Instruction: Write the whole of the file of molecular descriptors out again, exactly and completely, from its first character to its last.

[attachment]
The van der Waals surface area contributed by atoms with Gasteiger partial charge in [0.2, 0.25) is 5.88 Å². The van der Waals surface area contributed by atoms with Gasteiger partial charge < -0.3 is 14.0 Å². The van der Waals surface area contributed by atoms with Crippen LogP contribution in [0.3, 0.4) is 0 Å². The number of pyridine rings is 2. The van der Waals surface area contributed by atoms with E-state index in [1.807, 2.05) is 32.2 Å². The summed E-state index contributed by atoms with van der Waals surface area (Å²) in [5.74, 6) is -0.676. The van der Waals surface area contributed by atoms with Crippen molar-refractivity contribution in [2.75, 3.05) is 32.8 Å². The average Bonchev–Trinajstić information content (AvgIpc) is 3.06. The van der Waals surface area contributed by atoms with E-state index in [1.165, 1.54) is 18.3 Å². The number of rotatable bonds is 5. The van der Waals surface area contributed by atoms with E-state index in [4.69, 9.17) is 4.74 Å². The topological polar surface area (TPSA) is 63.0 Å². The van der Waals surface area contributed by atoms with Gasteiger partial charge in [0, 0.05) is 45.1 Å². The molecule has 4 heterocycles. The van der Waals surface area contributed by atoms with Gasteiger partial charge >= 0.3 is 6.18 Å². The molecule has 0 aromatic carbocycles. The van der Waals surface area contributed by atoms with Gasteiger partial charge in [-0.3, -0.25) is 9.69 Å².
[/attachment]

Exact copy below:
The van der Waals surface area contributed by atoms with Gasteiger partial charge in [0.2, 0.25) is 5.88 Å². The van der Waals surface area contributed by atoms with Gasteiger partial charge < -0.3 is 14.0 Å². The van der Waals surface area contributed by atoms with Crippen LogP contribution in [0.3, 0.4) is 0 Å². The number of pyridine rings is 2. The van der Waals surface area contributed by atoms with E-state index in [1.807, 2.05) is 32.2 Å². The summed E-state index contributed by atoms with van der Waals surface area (Å²) in [5.74, 6) is -0.676. The van der Waals surface area contributed by atoms with Crippen molar-refractivity contribution in [2.75, 3.05) is 32.8 Å². The average Bonchev–Trinajstić information content (AvgIpc) is 3.06. The van der Waals surface area contributed by atoms with E-state index in [1.165, 1.54) is 18.3 Å². The number of rotatable bonds is 5. The van der Waals surface area contributed by atoms with E-state index in [4.69, 9.17) is 4.74 Å². The topological polar surface area (TPSA) is 63.0 Å². The van der Waals surface area contributed by atoms with Gasteiger partial charge in [0, 0.05) is 45.1 Å². The molecule has 4 heterocycles. The van der Waals surface area contributed by atoms with Gasteiger partial charge >= 0.3 is 6.18 Å². The molecule has 0 aromatic carbocycles. The van der Waals surface area contributed by atoms with Gasteiger partial charge in [-0.3, -0.25) is 9.69 Å².